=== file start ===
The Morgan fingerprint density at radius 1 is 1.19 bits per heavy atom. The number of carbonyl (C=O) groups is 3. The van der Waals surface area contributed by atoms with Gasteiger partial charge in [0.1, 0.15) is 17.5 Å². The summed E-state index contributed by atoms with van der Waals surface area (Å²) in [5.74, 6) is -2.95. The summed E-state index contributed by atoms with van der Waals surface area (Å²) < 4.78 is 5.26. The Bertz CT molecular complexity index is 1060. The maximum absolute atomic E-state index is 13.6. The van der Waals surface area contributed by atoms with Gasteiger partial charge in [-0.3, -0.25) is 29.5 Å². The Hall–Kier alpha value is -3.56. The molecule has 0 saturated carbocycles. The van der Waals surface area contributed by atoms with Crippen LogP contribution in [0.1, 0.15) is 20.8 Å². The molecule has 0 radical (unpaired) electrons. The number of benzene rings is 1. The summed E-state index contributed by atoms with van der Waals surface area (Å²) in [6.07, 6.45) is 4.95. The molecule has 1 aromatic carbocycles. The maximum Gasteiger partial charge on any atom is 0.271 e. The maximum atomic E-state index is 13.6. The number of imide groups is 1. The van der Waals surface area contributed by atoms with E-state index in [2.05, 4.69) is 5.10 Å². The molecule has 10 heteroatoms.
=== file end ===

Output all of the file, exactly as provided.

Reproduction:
The Morgan fingerprint density at radius 1 is 1.19 bits per heavy atom. The number of carbonyl (C=O) groups is 3. The van der Waals surface area contributed by atoms with Gasteiger partial charge in [0.1, 0.15) is 17.5 Å². The summed E-state index contributed by atoms with van der Waals surface area (Å²) in [5.74, 6) is -2.95. The summed E-state index contributed by atoms with van der Waals surface area (Å²) < 4.78 is 5.26. The Bertz CT molecular complexity index is 1060. The maximum absolute atomic E-state index is 13.6. The van der Waals surface area contributed by atoms with Gasteiger partial charge in [-0.3, -0.25) is 29.5 Å². The Hall–Kier alpha value is -3.56. The molecule has 0 saturated carbocycles. The van der Waals surface area contributed by atoms with Crippen LogP contribution in [0.1, 0.15) is 20.8 Å². The molecule has 0 radical (unpaired) electrons. The number of benzene rings is 1. The summed E-state index contributed by atoms with van der Waals surface area (Å²) in [6.07, 6.45) is 4.95. The molecule has 1 aromatic carbocycles. The maximum Gasteiger partial charge on any atom is 0.271 e. The maximum atomic E-state index is 13.6. The number of imide groups is 1. The van der Waals surface area contributed by atoms with E-state index in [2.05, 4.69) is 5.10 Å². The molecule has 10 heteroatoms.